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Bad Times

Strike Back

Friday, Aug. 9 (Cinemax)

Season Premiere: This series is more macho than Jason Statham crashing a Hummer into an MMA octagon where Ron Swanson and Nickelback are fighting over a rib-eye, but the addition of Rhona Mitra to the cast of military actioner Strike Back last season brought at least a little feminine balance—too bad it looks as though she's going down hard in Season 3. When Major Dalton's (Mitra) terrorist-hunting mission in Beirut is compromised, Scott (Sullivan Stapleton) and Stonebridge (Phillip Winchester) are pulled off a completely-heterosexual joint vacation(?) to track said terrorist's associates in Columbia; as usual, things go from bad to worse for Team America (actually, MI6). Strike Back may be predictable, but it's predictable with such visceral style and grit, who cares? Kill 'em all!

The White Queen

Friday, Aug. 9 (Starz)

Series Debut: Starz execs: "We need our own Game of Thrones, only waaay cheaper, with watered-down sex and violence, and scripts that were previously rejected by The CW or Drunk History." BBC One execs: "Have we got a show for you!"

Clear History

Saturday, Aug. 10 (HBO)

Movie: If you're expecting a huge thespian departure for Larry David, forget it: The Gandolf wig and beard early in the movie are as far removed from Curb Your Enthusiasm's "Larry David" as he gets; Clear History is really just an extended episode of Curb. On the upside, extended episode of Curb! David stars as Nathan Flomm, a marketing exec at a start-up electric-car company who, after getting into a stupid, Larry-like fight with his boss (Jon Hamm), quits and sells his shares. Five minutes later, the company breaks billions-big, Apple-style, and Nathan is a national joke. A haircut and 10 years on, Nathan is now Rolly, anonymously and happily living Larry-like in Martha's Vineyard—until his old boss shows up and builds a mansion on the island. Clear History is funny and star-studded enough (watch for an uncredited Liev Schreiber), but Season 9 of Curb Your Enthusiasm would have been pretty, pretty, pretty preferable.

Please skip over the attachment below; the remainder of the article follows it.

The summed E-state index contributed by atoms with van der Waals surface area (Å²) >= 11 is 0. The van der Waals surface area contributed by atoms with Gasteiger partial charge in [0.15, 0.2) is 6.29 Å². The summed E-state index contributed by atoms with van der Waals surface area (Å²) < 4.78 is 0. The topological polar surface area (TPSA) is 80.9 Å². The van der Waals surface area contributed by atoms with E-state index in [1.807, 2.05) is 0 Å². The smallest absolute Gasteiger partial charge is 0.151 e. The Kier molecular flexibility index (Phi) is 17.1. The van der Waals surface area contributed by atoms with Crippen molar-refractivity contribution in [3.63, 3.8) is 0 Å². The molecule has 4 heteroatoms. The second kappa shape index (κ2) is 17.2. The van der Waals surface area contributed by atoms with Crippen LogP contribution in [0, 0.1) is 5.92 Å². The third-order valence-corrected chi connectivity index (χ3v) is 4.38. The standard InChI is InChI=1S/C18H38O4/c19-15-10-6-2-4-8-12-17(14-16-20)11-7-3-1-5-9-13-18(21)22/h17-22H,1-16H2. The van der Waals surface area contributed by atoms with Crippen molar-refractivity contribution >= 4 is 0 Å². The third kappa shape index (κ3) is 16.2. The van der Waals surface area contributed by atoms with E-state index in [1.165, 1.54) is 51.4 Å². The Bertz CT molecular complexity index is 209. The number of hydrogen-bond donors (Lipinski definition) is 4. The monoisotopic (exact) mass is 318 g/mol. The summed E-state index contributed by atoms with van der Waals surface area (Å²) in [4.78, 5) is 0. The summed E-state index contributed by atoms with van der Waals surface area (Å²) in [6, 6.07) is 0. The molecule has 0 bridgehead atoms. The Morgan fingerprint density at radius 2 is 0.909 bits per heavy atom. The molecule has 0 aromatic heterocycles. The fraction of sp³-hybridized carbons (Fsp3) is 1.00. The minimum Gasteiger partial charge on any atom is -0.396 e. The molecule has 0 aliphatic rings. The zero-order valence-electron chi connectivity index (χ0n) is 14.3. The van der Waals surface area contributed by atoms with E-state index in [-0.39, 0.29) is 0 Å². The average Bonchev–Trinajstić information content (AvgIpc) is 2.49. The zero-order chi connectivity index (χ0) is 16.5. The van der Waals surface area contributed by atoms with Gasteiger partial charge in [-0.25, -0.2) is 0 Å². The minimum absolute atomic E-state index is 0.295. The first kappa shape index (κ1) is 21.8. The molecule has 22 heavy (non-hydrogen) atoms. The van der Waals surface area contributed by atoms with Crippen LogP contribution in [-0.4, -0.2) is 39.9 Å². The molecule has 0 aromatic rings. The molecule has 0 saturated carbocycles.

Breaking Bad

Sunday, Aug. 11 (AMC)

Mid-Season Premiere: The second half of the final Breaking Bad season (The Only TV Column That Matters™ is not going to miss explaining that) cuts right to the meat of The End of Heisenberg/Walter White; returning episode "Blood Money" is a bracing, all-killer-no-filler episode that simultaneously spells out Walt's (Bryan Cranston) post-meth-biz fate and somehow leaves it wide open at the same time—quite a trick. It's so jam-packed, nearly every plot point is a spoiler (real spoilers, not your Mad Men bullshit, Matthew Weiner), but it's at least safe to mention that Jesse (Aaron Paul), Hank (Dean Norris); Saul (Bob Odenkirk), Skyler (Anna Gunn) and, my pick for lone survivor, Marie (Betsy Brandt), all get quality screen time—even Badger and Skinny Pete show up for some much-needed comic relief. You don't need me to tell you to Be There.

Low Winter Sun

Sunday, Aug. 11 (AMC)

Series Debut: Speaking of Breaking Bad, Gale Boetticher is back! Not really, but the actor (David Constabile) who played him is, as a Detroit Police internal affairs officer investigating a cop's murder—at the hand of Low Winter Sun's (anti)hero, Det. Frank Agnew (Zero Dark Thirty's Mark Strong). Fortunately for AMC, Low Winter Sun is more The Shield than The Killing, less cop procedural than tension-escalating indie flick. Just in time, eh, Detroit?

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